FIG. 2(C) shows a relatively small (relative to the aperture 31) upstream mark 33 that has especial utility for calibrations and corrections of distortion of exposure units as projected onto the substrate. The upstream mark 33 is further detailed in the enlargement shown in FIG. 2(D), in which the mark comprises multiple lines 35 each having, by way of example, a width of several μm, a length of about 10 μm, and spaces therebetween each having a width of 2 μm.
The mark patterns shown in FIGS. 2(B) and 2(C) are significantly smaller than the transverse profile of the illumination beam 13. As a result, many (if not most) of the charged particles in the illumination beam are not used to illuminate the marks per se but rather used to illuminate the vicinity of the marks. I.e., most of the charged particles impinge on the mark member 5 (or the reticle if the upstream marks are defined on the reticle) and cause localized heating and consequent thermal deformation of the mark member (or reticle). Such thermal deformation causes the shapes and positions of the upstream marks (and of the lines or elements thereof) to change. Such changes degrade alignment and calibration accuracy, which degrade the accuracy with which the reticle pattern can be transferred to the substrate. The shields 6, 7 shown in FIG. 1 alleviate this problem.
Details of a shield 6, 7 according to two example embodiments are shown in FIGS. 3(A) and 3(B), respectively. Turning first to FIG. 3(A) the shield 6, 7 is shown in plan view. The perimeter of the shield 6, 7 encloses an area that is larger than the transverse area and profile of the illumination beam 13. For example, if the illumination beam 13 has a 1100 μm×1100 μm transverse profile, then the shield 6, 7 has at least a slightly larger area. The center of the shield 6, 7 defines an aperture 6 a, 7 a measuring, by way of example, 55 μm×55 μm. The aperture 6 a, 7 a is situated such that the upstream mark 23 (which, by way of example occupies an area of approximately 50 μm×50 μm) when viewed axially is approximately centered in the aperture 6 a, 7 a. To illuminate the upstream mark 23, the illumination beam first passes through the aperture 6 a, 7 a; the shield 6, 7 blocks most of the illumination beam from reaching anything downstream other than the upstream mark 23. As a result, only that portion of the illumination beam that is actually required to illuminate the upstream mark 23 strikes the mark member 5. The amount of heating imparted to the mark member 5 is thus much less than if the shield 6, 7 were absent.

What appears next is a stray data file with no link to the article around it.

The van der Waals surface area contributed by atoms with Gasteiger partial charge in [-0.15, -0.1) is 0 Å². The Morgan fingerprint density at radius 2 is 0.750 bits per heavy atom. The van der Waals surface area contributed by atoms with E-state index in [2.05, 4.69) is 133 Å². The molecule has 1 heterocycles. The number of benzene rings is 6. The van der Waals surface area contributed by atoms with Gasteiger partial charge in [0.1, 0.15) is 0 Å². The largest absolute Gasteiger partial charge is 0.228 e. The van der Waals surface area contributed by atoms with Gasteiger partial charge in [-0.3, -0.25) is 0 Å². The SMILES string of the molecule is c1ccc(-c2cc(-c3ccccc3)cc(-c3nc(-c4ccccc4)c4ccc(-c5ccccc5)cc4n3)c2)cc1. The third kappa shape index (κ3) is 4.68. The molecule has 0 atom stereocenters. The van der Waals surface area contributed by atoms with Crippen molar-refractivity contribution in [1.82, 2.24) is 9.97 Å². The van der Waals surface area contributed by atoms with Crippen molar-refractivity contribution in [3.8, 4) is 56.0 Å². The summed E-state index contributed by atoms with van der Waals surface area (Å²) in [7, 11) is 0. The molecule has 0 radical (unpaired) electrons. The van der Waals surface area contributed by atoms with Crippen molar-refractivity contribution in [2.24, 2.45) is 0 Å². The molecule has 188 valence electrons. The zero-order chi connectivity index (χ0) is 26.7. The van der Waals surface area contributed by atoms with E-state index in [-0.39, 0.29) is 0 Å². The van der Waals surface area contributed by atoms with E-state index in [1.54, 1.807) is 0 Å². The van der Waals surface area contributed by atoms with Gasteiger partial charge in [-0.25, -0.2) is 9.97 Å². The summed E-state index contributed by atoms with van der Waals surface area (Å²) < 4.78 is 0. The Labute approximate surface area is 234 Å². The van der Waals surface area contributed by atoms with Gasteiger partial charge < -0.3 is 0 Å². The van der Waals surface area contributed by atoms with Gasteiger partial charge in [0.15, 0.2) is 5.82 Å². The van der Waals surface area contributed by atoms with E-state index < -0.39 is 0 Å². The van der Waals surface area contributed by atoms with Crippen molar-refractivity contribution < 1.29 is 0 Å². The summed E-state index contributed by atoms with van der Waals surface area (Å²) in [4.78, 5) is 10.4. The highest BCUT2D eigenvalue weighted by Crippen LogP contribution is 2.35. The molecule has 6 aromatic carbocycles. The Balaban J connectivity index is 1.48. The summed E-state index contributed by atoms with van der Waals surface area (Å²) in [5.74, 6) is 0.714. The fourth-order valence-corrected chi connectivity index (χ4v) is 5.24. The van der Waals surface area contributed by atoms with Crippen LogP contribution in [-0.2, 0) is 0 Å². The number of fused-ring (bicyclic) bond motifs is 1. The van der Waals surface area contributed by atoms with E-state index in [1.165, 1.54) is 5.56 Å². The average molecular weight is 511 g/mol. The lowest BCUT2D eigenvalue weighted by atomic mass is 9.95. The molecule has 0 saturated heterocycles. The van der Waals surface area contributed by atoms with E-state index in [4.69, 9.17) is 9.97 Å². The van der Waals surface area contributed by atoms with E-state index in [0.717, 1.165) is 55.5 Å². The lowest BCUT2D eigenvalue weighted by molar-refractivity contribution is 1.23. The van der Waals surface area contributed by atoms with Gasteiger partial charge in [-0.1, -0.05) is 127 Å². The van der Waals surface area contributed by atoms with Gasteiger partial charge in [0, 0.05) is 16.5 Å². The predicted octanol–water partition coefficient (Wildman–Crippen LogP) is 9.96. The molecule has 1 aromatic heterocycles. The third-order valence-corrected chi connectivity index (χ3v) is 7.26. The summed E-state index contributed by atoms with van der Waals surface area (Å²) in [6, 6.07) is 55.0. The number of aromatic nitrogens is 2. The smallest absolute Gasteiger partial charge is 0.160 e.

The example embodiment of the shield shown in FIG. 3(B) is especially useful whenever the space between the lines of the upstream mark 23 is relatively wide. Rather than having a single large aperture 6 a, 7 a, as used in the FIG. 3(A) embodiment, the shield 6′, 7′ in the FIG. 3(B) embodiment defines individual slit-shaped apertures 6 a′, 7 a′ for each respective line of the mark 23. By way of example, each slit-shaped aperture 6 a′, 7 a′ has a width of 5.5 μm and a length of 51 μm. Thus, each slit-shaped aperture 6 a′, 7 a′ is slightly larger than the corresponding line of the mark 23. The FIG. 3(B) configuration further reduces the electron dose received by regions of the mark member 5 (or reticle) outside the upstream mark 23. This, in turn, further reduces thermal deformation of the mark member (or reticle).
Turning now to FIG. 4 showing another representative embodiment, a shield 51 defining an aperture 51 a is axially separated from a mark member 57. I.e., the shield 51 is situated upstream of the mark member 57, and a lens 53 is situated between the shield and the mark member. An illumination beam 55, having passed through the aperture 51 a in the shield 51 is projected by the lens 53 onto (and imaged on) an upstream mark 57 a on the mark member 57. In this configuration, the upstream mark 57 a on the mark member (or reticle) is selectively illuminated by the illumination beam. This avoids thermal deformation of the mark member (or reticle) due to excessive localized irradiation by the illumination beam.
Therefore, the present invention provides a shield situated over a location on a reticle plane (e.g., a mark member or reticle) defining an upstream mark. The shield effects more localized irradiation of the upstream mark during instances in which the upstream mark is being irradiated by the illumination beam. Consequently, excess irradiation of the vicinity of the upstream mark is prevented, which correspondingly reduces thermal deformation of the mark and increases the accuracy of mark detection.
Whereas the invention has been described in connection with multiple representative embodiments, it will be apparent that the invention is not limited to those embodiments. On the contrary, the invention is intended to encompass all alternatives, modifications, and equivalents as may be encompassed within the spirit and scope of the invention as defined by the appended claims.